Lung cancer is one of the most frequent causes of death from neoplastic malignancies worldwide. Although advances in therapy have provided some improvement in overall survival, outcomes remain poor, with less then 15% of patients with lung carcinomas surviving the first 5 years.1 Numerous genetic alterations such as mutations of the p53, RB, and p16INK4A tumor suppressor genes have already been identified in lung cancer,2 yet the investigation of new molecular markers and candidate genes that might be helpful for therapy is a central focus of research in many laboratories. Genes belonging to the class II tumor suppressors are of particular interest because their down-regulation and inactivation in distinct tumors has a reversible character. Their re-expression can be achieved either via activation of positive regulators or by abrogation of negative regulation, for instance through treatment with pharmaceutical agents.3–6 Once reactivated, the class II tumor suppressors affect main signal transduction pathways regulating cell differentiation, proliferation, and programmed cell death. For instance, caveolin-1 is down-regulated in breast, ovarian, and small cell lung carcinomas. Its re-expression in cell lines derived from these tumors can be achieved via treatment with 5-aza-2′deoxycytidine and leads to the inhibition of cell growth and survival.7–10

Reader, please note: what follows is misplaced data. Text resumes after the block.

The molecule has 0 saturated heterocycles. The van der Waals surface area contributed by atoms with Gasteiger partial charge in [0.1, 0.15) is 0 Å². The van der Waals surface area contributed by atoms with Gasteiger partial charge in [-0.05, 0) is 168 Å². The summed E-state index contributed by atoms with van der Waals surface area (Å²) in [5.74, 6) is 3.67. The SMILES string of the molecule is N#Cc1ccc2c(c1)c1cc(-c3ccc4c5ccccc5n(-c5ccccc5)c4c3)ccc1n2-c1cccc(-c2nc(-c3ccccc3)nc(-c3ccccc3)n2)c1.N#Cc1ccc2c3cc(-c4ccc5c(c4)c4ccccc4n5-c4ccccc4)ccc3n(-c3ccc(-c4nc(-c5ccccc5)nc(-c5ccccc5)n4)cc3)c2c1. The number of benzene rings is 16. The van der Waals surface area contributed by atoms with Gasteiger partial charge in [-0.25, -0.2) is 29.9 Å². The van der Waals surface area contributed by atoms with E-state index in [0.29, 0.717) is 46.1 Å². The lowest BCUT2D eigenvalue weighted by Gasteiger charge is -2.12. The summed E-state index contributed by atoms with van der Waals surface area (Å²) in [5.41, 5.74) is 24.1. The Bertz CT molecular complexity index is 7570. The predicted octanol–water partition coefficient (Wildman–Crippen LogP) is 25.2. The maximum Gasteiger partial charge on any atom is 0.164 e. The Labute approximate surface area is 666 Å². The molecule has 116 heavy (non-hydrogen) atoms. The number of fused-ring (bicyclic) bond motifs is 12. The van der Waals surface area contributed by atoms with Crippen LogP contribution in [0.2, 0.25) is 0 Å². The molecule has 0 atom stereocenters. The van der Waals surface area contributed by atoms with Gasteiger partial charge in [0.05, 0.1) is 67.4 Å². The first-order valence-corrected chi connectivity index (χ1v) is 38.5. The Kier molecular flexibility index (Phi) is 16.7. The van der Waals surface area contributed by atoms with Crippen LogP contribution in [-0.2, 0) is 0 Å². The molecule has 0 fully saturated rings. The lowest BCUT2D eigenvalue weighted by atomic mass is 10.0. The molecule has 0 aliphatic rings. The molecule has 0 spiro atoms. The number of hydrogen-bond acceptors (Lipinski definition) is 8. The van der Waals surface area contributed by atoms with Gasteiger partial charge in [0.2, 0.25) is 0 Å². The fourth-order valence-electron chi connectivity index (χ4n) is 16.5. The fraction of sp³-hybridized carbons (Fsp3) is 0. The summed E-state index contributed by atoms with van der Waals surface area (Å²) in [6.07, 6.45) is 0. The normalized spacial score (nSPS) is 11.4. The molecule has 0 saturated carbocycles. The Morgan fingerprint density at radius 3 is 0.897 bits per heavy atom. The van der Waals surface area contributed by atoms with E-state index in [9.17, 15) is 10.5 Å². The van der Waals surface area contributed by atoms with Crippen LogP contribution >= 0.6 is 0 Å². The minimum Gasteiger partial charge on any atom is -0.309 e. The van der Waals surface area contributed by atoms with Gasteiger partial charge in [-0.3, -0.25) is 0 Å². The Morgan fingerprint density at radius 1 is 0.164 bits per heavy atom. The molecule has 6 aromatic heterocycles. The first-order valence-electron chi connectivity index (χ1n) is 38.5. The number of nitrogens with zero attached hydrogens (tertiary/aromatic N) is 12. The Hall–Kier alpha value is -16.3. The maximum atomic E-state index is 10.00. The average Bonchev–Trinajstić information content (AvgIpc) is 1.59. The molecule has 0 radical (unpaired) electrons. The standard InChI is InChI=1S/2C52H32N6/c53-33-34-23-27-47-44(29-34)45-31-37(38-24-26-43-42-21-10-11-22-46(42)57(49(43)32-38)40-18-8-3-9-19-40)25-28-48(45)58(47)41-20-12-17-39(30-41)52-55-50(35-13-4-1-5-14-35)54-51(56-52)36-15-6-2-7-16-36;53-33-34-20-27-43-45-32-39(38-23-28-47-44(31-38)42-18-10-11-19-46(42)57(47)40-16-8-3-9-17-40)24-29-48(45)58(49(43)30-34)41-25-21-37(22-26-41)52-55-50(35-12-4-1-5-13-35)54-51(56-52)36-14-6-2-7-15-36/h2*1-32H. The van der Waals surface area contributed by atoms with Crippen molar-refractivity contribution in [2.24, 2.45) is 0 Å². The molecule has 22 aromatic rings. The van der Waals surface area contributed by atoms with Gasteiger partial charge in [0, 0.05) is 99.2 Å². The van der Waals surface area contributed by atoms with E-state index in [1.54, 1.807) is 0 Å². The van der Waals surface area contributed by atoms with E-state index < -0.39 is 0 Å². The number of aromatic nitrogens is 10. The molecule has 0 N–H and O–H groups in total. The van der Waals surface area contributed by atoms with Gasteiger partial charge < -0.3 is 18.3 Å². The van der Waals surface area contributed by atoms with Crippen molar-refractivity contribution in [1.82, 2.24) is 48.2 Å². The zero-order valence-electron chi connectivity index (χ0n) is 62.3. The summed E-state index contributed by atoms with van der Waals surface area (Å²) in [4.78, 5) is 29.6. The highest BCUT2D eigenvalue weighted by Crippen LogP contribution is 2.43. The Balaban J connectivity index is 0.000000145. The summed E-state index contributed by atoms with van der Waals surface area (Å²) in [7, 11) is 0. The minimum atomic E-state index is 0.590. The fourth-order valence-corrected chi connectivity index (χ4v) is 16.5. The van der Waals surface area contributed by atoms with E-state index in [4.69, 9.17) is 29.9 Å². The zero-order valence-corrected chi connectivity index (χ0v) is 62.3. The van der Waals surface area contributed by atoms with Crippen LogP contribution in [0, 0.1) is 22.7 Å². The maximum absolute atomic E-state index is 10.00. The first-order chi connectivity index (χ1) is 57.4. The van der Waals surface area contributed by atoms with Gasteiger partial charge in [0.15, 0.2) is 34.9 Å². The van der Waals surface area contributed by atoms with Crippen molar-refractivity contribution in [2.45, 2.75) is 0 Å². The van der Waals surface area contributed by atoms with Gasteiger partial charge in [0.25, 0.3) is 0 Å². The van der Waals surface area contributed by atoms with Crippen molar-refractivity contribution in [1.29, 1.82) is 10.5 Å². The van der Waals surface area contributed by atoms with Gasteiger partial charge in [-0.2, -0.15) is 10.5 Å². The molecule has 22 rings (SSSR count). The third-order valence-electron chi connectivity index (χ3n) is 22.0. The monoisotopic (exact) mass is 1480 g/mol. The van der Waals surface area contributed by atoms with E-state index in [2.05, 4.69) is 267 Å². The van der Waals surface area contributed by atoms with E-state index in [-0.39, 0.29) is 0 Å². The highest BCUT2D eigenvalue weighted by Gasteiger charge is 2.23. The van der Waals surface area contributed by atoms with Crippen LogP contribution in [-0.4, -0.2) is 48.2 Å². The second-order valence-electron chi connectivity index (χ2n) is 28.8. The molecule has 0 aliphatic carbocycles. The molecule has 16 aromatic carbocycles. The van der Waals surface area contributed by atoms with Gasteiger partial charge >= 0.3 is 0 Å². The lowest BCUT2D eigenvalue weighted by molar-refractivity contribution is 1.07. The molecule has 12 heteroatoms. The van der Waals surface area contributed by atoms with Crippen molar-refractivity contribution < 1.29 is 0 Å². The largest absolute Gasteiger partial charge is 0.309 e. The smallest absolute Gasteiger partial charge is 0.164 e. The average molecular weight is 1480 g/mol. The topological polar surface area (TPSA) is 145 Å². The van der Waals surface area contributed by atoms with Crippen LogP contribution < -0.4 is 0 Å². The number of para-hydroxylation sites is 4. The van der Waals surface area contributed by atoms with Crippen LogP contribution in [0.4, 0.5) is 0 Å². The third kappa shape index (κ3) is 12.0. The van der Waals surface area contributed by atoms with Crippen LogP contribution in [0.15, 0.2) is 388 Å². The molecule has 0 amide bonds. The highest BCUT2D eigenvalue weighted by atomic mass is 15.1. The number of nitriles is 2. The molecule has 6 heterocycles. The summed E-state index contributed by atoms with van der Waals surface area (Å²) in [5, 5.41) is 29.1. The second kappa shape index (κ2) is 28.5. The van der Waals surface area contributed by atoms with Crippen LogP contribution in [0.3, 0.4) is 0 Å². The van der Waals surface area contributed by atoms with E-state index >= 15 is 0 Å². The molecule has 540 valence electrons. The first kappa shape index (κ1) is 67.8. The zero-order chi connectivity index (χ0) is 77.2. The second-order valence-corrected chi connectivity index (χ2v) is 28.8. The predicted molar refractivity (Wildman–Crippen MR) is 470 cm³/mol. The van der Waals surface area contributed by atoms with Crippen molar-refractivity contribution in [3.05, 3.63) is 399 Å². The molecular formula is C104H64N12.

The H-REV107-like genes comprise a novel class II tumor suppressor family.11,12 Two members of this family, murine H-rev107-1 and human HRASLS, were demonstrated to be suppressed in tumors and tumor cell lines due to promoter methylation, and their re-expression was observed after treatment with 5′-aza-deoxycytidine.13,14 In contrast, loss of the human H-REV107-1 gene in ovarian carcinoma cells is the result of a diminished expression of its positive regulator, the interferon-regulatory factor 1 (IRF-1). In these cells, H-REV107-1 expression can be reconstituted on interferon-γ induction and subsequently leads to apoptosis.5